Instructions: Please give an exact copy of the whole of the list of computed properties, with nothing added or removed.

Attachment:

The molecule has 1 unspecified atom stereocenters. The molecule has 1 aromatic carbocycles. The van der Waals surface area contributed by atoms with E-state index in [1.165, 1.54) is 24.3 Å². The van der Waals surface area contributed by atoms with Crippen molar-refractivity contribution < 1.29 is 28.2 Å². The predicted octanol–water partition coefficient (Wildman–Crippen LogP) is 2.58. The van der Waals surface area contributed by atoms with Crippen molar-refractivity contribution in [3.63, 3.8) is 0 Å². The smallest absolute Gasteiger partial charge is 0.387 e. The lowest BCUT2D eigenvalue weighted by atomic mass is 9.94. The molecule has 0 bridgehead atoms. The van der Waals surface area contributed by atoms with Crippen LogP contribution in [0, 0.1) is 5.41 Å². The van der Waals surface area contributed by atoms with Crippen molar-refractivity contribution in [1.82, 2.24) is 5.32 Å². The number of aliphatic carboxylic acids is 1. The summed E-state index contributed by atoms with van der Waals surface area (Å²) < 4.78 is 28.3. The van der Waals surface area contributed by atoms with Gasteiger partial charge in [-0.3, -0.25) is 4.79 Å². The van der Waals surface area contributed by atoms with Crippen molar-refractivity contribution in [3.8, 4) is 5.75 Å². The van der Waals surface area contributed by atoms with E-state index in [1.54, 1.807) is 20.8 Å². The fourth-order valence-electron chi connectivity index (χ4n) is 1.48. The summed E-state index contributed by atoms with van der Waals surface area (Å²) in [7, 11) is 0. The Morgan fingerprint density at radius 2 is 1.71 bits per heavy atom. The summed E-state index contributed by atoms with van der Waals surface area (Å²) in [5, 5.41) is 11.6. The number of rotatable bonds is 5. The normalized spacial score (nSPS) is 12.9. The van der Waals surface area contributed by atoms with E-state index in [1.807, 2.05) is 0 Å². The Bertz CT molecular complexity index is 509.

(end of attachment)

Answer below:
The molecule has 1 unspecified atom stereocenters. The molecule has 1 aromatic carbocycles. The van der Waals surface area contributed by atoms with E-state index in [1.165, 1.54) is 24.3 Å². The van der Waals surface area contributed by atoms with Crippen molar-refractivity contribution < 1.29 is 28.2 Å². The predicted octanol–water partition coefficient (Wildman–Crippen LogP) is 2.58. The van der Waals surface area contributed by atoms with Crippen molar-refractivity contribution in [3.63, 3.8) is 0 Å². The smallest absolute Gasteiger partial charge is 0.387 e. The lowest BCUT2D eigenvalue weighted by atomic mass is 9.94. The molecule has 0 bridgehead atoms. The van der Waals surface area contributed by atoms with Crippen LogP contribution in [0, 0.1) is 5.41 Å². The van der Waals surface area contributed by atoms with Crippen molar-refractivity contribution in [1.82, 2.24) is 5.32 Å². The number of aliphatic carboxylic acids is 1. The summed E-state index contributed by atoms with van der Waals surface area (Å²) < 4.78 is 28.3. The van der Waals surface area contributed by atoms with Gasteiger partial charge in [-0.3, -0.25) is 4.79 Å². The van der Waals surface area contributed by atoms with Crippen molar-refractivity contribution in [3.8, 4) is 5.75 Å². The van der Waals surface area contributed by atoms with E-state index in [1.54, 1.807) is 20.8 Å². The fourth-order valence-electron chi connectivity index (χ4n) is 1.48. The summed E-state index contributed by atoms with van der Waals surface area (Å²) in [7, 11) is 0. The Morgan fingerprint density at radius 2 is 1.71 bits per heavy atom. The summed E-state index contributed by atoms with van der Waals surface area (Å²) in [5, 5.41) is 11.6. The number of rotatable bonds is 5. The normalized spacial score (nSPS) is 12.9. The van der Waals surface area contributed by atoms with E-state index in [1.807, 2.05) is 0 Å². The Bertz CT molecular complexity index is 509.